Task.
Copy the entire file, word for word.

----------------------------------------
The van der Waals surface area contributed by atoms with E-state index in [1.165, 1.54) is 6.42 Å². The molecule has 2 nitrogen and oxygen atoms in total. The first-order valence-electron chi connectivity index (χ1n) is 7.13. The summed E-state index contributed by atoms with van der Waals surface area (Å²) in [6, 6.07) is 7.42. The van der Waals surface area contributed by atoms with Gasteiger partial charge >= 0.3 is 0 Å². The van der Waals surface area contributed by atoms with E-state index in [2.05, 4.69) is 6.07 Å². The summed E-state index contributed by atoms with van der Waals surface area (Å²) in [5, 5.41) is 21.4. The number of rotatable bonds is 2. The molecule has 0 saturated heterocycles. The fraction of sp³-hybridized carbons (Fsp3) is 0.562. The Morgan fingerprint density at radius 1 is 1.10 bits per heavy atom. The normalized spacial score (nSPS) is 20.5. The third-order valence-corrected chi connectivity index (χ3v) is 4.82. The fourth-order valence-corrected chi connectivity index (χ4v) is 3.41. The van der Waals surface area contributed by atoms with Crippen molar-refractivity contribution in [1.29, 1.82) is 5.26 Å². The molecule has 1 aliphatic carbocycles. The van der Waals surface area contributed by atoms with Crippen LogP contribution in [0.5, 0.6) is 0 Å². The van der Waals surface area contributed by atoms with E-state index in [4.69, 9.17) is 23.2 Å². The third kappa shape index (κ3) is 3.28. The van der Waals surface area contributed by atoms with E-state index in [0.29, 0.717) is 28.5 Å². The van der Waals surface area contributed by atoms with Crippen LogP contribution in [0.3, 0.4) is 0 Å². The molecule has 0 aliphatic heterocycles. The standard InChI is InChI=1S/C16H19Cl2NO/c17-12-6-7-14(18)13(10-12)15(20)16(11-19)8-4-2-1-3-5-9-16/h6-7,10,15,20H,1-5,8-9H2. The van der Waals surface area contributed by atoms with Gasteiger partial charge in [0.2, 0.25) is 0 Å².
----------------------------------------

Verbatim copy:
The van der Waals surface area contributed by atoms with E-state index in [1.165, 1.54) is 6.42 Å². The molecule has 2 nitrogen and oxygen atoms in total. The first-order valence-electron chi connectivity index (χ1n) is 7.13. The summed E-state index contributed by atoms with van der Waals surface area (Å²) in [6, 6.07) is 7.42. The van der Waals surface area contributed by atoms with Gasteiger partial charge >= 0.3 is 0 Å². The van der Waals surface area contributed by atoms with E-state index in [2.05, 4.69) is 6.07 Å². The summed E-state index contributed by atoms with van der Waals surface area (Å²) in [5, 5.41) is 21.4. The number of rotatable bonds is 2. The molecule has 0 saturated heterocycles. The fraction of sp³-hybridized carbons (Fsp3) is 0.562. The Morgan fingerprint density at radius 1 is 1.10 bits per heavy atom. The normalized spacial score (nSPS) is 20.5. The third-order valence-corrected chi connectivity index (χ3v) is 4.82. The fourth-order valence-corrected chi connectivity index (χ4v) is 3.41. The van der Waals surface area contributed by atoms with Crippen molar-refractivity contribution in [1.29, 1.82) is 5.26 Å². The molecule has 1 aliphatic carbocycles. The van der Waals surface area contributed by atoms with Crippen LogP contribution in [0.5, 0.6) is 0 Å². The van der Waals surface area contributed by atoms with E-state index in [4.69, 9.17) is 23.2 Å². The third kappa shape index (κ3) is 3.28. The van der Waals surface area contributed by atoms with E-state index in [0.29, 0.717) is 28.5 Å². The van der Waals surface area contributed by atoms with Crippen LogP contribution in [0.3, 0.4) is 0 Å². The molecule has 0 aliphatic heterocycles. The standard InChI is InChI=1S/C16H19Cl2NO/c17-12-6-7-14(18)13(10-12)15(20)16(11-19)8-4-2-1-3-5-9-16/h6-7,10,15,20H,1-5,8-9H2. The van der Waals surface area contributed by atoms with Gasteiger partial charge in [0.2, 0.25) is 0 Å².